“Only the young, only the young can run,” sings Taylor Swift on her political anthem released in early 2020. There is no doubt American youth have been hitting the pavement hard—in the Black Lives Matter resurgence, in protests over climate change, and in calls for economic justice in the wake of pandemic joblessness. The question is, will they show up to polls on November 3, or take advantage of mail-in ballots, to dump Trump?
According to a study published in May by the Pew Research Center, Americans from the Gen-X and younger generations outvoted their elders in the 2018 U.S. midterm election. The study found that Gen Z (born between the mid-1990s and late 2010s) is largely pro-government, anti-Trump, and the most racially and ethnically diverse generation in U.S. history, with 52% identifying as non-Hispanic white. In September, The Economist referred to 2020 as “the last stand of the baby-boomers,” who have dominated elections since the 1990s.
The Joe Biden–Kamala Harris (pictured, right) campaign has been challenged for not engaging enough with this growing young cohort of potential supporters. In March, Biden’s main competition for the Democratic presidential nomination, Bernie Sanders, warned the party establishment: “In order to win in the future, you need to win the voters who represent the future of our country. And you must speak to the issues concern to them. You cannot simply be satisfied by winning the votes of people who are older.”
Timothy Ellis, a U.S. immigrant to Canada who worked on Sanders’s 2016 campaign, tells me the Democrats have to realize that the centre has shifted.
“Young people have grown up watching a steadily worsening climate crisis unfold while our elders did nothing to address it,” says Ellis, now a senior organizer with Leadnow.ca. “We’ve grown up watching the rich get richer while wages stagnate. Many lack health care entirely. In the U.S., life expectancy is actually going down. Democrats will need to offer real, bold, progressive solutions that match the scale of the daily crises we face if they want to win Millennial and Gen Z voters.”
Ellis offers up the example of the recent Senate primary in Massachusetts between Joe Kennedy, who ran as a “new voice” of youth with the right family connections, and the 70-year-old incumbent Ed Markey, a co-author of the Green New Deal resolution with Alexandria Ocasio-Cortez (who endorsed him—pictured, centre). Polling had Markey down by double digits in the beginning of the campaign, “but he won handily in the end by running an unabashedly progressive campaign that energized and drew in Millennials and Gen Z while also retaining older suburban moderates,” says Ellis.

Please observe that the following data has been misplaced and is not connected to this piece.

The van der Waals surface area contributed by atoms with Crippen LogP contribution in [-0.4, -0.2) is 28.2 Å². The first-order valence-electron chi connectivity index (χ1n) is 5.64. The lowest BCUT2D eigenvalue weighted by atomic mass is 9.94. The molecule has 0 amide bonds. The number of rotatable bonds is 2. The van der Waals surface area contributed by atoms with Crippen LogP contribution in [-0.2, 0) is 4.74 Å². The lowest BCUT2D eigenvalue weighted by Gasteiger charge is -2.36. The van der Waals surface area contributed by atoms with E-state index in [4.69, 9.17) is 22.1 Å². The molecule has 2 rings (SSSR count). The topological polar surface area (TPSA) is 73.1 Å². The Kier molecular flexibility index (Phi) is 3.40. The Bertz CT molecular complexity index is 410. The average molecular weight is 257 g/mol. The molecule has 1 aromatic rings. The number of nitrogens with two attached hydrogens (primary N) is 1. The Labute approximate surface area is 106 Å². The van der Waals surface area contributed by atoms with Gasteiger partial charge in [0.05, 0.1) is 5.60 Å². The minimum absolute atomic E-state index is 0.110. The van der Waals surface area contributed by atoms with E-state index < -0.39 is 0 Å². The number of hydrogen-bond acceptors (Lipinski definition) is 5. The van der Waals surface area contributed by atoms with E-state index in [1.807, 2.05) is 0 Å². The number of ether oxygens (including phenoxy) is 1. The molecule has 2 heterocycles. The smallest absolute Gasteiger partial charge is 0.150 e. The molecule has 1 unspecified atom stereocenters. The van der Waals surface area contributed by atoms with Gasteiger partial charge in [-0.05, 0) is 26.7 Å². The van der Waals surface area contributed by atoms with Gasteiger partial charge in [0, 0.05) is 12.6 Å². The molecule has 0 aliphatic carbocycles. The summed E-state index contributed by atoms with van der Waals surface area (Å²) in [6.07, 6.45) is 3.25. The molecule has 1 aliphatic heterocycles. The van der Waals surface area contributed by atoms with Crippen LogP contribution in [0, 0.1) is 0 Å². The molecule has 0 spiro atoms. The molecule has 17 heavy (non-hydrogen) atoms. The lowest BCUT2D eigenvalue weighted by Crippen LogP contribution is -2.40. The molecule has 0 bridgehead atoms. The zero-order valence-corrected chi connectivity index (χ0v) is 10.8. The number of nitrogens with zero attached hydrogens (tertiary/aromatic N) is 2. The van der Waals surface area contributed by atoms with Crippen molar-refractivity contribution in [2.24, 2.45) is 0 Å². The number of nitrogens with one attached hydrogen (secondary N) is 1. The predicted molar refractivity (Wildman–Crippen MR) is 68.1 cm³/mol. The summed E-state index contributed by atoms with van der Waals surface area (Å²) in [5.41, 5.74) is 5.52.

“What [Democrats] used to consider ‘far left’ is the new centre. If Democrats embrace that, they can win landslides for two generations.”
This time around, if the Democrats do again lose to Trump, and with Sanders off the menu for future bids, the question becomes: what next? Erica Bronco, a University of Ottawa student who resides in Vermont and will be voting for Biden-Harris on November 3, says she thinks Harris or Cory Booker (pictured, left) look promising.
“Booker’s compassion and thoughtfulness in the way he talked at the [Democratic primaries] debate and in interviews really reminded me of President Obama and I miss having a president who is so thoughtful about other people and the impact of making important speeches during times of division or tragedy and trying to unite the country,” she tells me. Bronco adds that she is glad to see Harris as the vice-presidential candidate, as she says it will bring a new perspective and representation of women and people of colour.
Regardless of the results, the impact of younger voters will change political considerstions for Democrats and Republicans alike, says Paul Hamilton, an associate professor at Brock University. “The Democrats have been rebuilding since Clinton’s defeat in 2016. They have moved to the left and worked on policy that will appeal to younger voters. A new generation of Democrats will begin to take place after this election,” he tells me.
“The near-term future for the Republican party is grim,” Hamilton adds. “The problem is that the party is very divided, and the primary system encourages extremist candidates. The electoral environment is also hostile to Republicans, as American society becomes increasingly diverse, and left-leaning Millennials and Gen Z voters make a larger impact on elections.”
Arushana Sunderaeson is a development assistant and events engagement officer at the CCPA National Office.